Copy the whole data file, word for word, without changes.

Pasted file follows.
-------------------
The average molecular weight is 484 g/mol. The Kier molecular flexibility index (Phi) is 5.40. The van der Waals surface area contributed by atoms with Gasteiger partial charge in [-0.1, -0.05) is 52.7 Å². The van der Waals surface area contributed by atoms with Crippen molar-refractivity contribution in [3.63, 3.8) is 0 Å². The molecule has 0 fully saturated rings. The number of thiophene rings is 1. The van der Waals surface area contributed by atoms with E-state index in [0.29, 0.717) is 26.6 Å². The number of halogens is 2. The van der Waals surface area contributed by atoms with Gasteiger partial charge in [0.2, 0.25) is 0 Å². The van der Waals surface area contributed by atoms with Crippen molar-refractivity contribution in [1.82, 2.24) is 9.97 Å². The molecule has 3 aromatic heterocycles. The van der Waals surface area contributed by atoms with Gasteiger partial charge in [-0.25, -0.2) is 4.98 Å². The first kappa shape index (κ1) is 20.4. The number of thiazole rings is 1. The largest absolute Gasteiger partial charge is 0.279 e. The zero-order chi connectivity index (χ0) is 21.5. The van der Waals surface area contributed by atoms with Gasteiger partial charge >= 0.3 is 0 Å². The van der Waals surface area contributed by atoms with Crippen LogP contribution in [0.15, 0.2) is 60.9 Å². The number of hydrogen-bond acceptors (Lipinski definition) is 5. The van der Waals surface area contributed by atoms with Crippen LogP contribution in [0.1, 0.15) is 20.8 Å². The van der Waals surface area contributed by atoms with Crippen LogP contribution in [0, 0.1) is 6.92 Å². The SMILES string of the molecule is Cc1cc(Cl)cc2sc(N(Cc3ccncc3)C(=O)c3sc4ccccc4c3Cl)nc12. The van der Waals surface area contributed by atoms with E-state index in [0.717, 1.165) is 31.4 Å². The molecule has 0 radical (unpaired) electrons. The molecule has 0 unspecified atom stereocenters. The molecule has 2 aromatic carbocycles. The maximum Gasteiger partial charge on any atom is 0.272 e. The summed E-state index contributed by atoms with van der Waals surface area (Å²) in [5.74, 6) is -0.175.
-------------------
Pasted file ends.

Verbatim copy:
The average molecular weight is 484 g/mol. The Kier molecular flexibility index (Phi) is 5.40. The van der Waals surface area contributed by atoms with Gasteiger partial charge in [-0.1, -0.05) is 52.7 Å². The van der Waals surface area contributed by atoms with Crippen molar-refractivity contribution in [3.63, 3.8) is 0 Å². The molecule has 0 fully saturated rings. The number of thiophene rings is 1. The van der Waals surface area contributed by atoms with E-state index in [0.29, 0.717) is 26.6 Å². The number of halogens is 2. The van der Waals surface area contributed by atoms with Gasteiger partial charge in [0.2, 0.25) is 0 Å². The van der Waals surface area contributed by atoms with Crippen molar-refractivity contribution in [1.82, 2.24) is 9.97 Å². The molecule has 3 aromatic heterocycles. The van der Waals surface area contributed by atoms with Gasteiger partial charge in [-0.25, -0.2) is 4.98 Å². The first kappa shape index (κ1) is 20.4. The number of thiazole rings is 1. The largest absolute Gasteiger partial charge is 0.279 e. The zero-order chi connectivity index (χ0) is 21.5. The van der Waals surface area contributed by atoms with Gasteiger partial charge >= 0.3 is 0 Å². The van der Waals surface area contributed by atoms with Crippen LogP contribution in [0.15, 0.2) is 60.9 Å². The number of hydrogen-bond acceptors (Lipinski definition) is 5. The van der Waals surface area contributed by atoms with Crippen LogP contribution in [0.1, 0.15) is 20.8 Å². The van der Waals surface area contributed by atoms with Crippen LogP contribution in [0, 0.1) is 6.92 Å². The SMILES string of the molecule is Cc1cc(Cl)cc2sc(N(Cc3ccncc3)C(=O)c3sc4ccccc4c3Cl)nc12. The van der Waals surface area contributed by atoms with E-state index in [0.717, 1.165) is 31.4 Å². The molecule has 0 radical (unpaired) electrons. The molecule has 0 unspecified atom stereocenters. The molecule has 2 aromatic carbocycles. The maximum Gasteiger partial charge on any atom is 0.272 e. The summed E-state index contributed by atoms with van der Waals surface area (Å²) in [5.74, 6) is -0.175.